U.S. Assistant Secretary of Education Speaks at College of New Rochelle

Deborah Delisle talks stops and starts of Federal education policy.



United States Assistant Secretary of Elementary and Secondary Education Deborah Delisle spoke Thursday night at The College of New Rochelle. She addressed an audience of teachers, administrators, college professors, and education specialists regarding the state of K-12 education across the country.

In light of our coming (April) piece on Common Core standards, in which we decode the often confusing and complex—not to mention controversial—policy, we were eager to hear what the Delisle had to say about the nation-wide reform efforts underway in schools. But noticeably absent from her speech was any mention whatsoever of Common Core. Rather, the Assistant Secretary referred broadly to “career and college ready standards” and spoke in general terms about “the significant amount of reform taking place in public schools … some of which is positive and some of which is having some unintended consequences,” downplaying the frustration Common Core has inspired in communities across the County. 

Delisle’s speech focused on the Obama Administration’s second-term priorities, which she boiled down to five pillars: (1) universal pre school; (2) k-12 reform (Common Core); (3) college affordability and quality; (4) school climate and safety; (5) and closing the ‘opportunity gap’—a focus on education equity. Delisle said the administration has encountered resistance from congress on its universal pre-K agenda, but she lauded “the work going on for students of poverty, with disabilities, EL’s, and students of color.”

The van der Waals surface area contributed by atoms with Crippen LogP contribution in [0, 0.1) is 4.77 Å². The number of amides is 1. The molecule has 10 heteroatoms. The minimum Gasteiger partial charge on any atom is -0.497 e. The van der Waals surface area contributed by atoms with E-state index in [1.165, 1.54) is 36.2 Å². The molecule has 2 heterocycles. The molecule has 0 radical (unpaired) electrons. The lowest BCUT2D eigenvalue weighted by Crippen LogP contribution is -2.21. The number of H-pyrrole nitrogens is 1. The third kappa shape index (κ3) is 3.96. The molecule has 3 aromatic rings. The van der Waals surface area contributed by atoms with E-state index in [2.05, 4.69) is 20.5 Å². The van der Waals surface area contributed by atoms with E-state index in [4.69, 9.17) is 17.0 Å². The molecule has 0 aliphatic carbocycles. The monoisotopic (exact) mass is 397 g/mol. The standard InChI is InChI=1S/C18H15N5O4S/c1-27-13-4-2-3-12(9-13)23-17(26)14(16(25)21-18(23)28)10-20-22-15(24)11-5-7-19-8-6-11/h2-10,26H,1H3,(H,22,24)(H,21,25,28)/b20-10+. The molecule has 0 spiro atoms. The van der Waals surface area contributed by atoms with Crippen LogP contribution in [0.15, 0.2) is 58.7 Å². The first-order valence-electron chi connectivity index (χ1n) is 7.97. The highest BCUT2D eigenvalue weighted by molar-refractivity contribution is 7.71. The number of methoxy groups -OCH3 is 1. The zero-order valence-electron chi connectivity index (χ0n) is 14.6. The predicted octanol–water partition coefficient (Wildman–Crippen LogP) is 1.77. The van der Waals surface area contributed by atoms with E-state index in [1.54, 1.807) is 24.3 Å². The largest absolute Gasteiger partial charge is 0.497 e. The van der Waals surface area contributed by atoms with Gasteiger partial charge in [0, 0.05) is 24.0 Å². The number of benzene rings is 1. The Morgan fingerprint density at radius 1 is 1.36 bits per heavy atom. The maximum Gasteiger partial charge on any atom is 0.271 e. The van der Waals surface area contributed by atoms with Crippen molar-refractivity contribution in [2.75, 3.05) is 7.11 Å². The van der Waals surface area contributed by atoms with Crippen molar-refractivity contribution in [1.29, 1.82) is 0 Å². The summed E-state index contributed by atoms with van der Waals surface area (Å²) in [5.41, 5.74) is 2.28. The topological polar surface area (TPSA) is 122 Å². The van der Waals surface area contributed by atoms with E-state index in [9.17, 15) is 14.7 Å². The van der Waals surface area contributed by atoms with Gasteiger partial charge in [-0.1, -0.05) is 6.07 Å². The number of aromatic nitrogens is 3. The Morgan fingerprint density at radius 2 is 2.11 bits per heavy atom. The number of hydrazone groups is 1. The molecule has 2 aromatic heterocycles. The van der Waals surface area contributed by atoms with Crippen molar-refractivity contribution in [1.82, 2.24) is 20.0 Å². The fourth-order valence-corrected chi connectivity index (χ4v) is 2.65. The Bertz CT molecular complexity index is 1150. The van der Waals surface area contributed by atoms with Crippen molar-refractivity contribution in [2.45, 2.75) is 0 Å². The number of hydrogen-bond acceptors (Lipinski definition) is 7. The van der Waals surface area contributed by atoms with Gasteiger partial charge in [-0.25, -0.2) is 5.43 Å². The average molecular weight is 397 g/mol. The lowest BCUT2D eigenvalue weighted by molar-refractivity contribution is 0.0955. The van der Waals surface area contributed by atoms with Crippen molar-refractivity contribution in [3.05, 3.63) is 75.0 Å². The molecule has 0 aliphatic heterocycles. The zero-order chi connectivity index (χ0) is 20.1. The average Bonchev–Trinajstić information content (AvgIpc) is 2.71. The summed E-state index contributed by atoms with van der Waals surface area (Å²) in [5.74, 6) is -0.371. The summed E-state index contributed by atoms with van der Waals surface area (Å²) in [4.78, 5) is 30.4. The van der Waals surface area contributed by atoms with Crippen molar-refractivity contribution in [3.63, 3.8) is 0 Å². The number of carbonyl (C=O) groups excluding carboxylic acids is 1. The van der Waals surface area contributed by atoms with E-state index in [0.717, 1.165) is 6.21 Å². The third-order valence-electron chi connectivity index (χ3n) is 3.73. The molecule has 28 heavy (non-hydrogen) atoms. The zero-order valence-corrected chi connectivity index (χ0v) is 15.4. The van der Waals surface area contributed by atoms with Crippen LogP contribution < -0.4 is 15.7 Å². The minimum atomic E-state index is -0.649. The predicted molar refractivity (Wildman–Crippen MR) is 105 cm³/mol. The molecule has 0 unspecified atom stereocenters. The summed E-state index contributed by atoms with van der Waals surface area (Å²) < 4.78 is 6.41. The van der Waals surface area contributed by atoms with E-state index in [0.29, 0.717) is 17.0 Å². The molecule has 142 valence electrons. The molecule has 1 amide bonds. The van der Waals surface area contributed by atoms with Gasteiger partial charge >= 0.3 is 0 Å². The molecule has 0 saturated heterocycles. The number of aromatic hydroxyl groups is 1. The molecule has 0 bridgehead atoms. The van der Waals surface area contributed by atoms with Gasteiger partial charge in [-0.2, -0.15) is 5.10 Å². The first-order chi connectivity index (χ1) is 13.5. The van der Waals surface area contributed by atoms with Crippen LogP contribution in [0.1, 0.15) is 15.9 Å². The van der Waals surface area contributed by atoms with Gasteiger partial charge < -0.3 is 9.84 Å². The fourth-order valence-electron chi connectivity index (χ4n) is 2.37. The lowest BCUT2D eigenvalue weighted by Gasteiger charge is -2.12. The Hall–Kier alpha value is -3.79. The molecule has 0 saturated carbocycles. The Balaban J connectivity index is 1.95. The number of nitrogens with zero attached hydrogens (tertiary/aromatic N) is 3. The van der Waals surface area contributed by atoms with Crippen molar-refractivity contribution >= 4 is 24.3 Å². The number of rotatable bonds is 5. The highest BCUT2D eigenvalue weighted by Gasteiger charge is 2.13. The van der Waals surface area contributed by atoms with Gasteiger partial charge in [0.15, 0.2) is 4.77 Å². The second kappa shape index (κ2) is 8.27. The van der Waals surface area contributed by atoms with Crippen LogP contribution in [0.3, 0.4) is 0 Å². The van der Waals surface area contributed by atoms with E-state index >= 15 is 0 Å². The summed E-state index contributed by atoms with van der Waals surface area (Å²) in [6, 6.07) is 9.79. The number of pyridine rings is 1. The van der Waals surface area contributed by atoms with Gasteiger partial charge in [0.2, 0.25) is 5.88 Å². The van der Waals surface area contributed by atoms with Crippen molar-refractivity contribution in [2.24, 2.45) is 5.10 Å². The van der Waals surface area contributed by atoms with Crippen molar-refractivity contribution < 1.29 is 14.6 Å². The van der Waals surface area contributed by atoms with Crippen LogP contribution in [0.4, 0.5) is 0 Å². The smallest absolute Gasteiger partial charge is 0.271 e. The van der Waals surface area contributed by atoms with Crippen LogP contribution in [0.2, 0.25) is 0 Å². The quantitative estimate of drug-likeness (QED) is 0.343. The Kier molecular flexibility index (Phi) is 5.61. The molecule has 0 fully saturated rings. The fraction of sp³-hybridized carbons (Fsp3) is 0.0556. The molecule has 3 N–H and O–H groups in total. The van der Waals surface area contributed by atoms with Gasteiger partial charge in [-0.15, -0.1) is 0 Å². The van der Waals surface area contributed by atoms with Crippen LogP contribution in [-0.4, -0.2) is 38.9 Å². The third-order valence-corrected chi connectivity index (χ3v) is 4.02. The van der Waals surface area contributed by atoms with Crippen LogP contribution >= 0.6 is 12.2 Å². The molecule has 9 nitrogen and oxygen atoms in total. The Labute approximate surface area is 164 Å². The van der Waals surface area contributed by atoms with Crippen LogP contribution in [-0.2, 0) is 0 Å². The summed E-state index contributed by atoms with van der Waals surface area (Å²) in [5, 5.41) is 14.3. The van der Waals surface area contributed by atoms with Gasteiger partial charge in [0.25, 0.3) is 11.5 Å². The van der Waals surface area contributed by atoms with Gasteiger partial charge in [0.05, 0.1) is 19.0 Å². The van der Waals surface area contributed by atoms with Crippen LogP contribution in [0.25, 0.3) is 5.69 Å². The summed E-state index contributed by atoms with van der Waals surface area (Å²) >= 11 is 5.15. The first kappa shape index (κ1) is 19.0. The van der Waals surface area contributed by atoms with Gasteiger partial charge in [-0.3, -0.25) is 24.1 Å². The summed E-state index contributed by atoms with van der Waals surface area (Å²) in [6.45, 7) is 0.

Other priorities of hers include broadband access for schools, recalibrating high school education to teach real-world skills that businesses demand, and the My Brother’s Keeper initiative, which aims to empower young men of color.

A former educator, Delisle stressed the importance of upholding respect for the teaching profession. “We’re finding too often throughout the country that teachers are met with disdain,” she remarked. “There are countries that respect teachers as much as they do physicians.”

Delisle is also a former school administrator, and prior to joining the Department of Education she was the Ohio State Superintendent of Public Instruction from 2008 to 2011. Delisle secured $400M for Ohio in the Race to the Top during the Administration’s first term, a program awarded Federal education dollars to states that proposed innovative, promising plans to boost student achievement.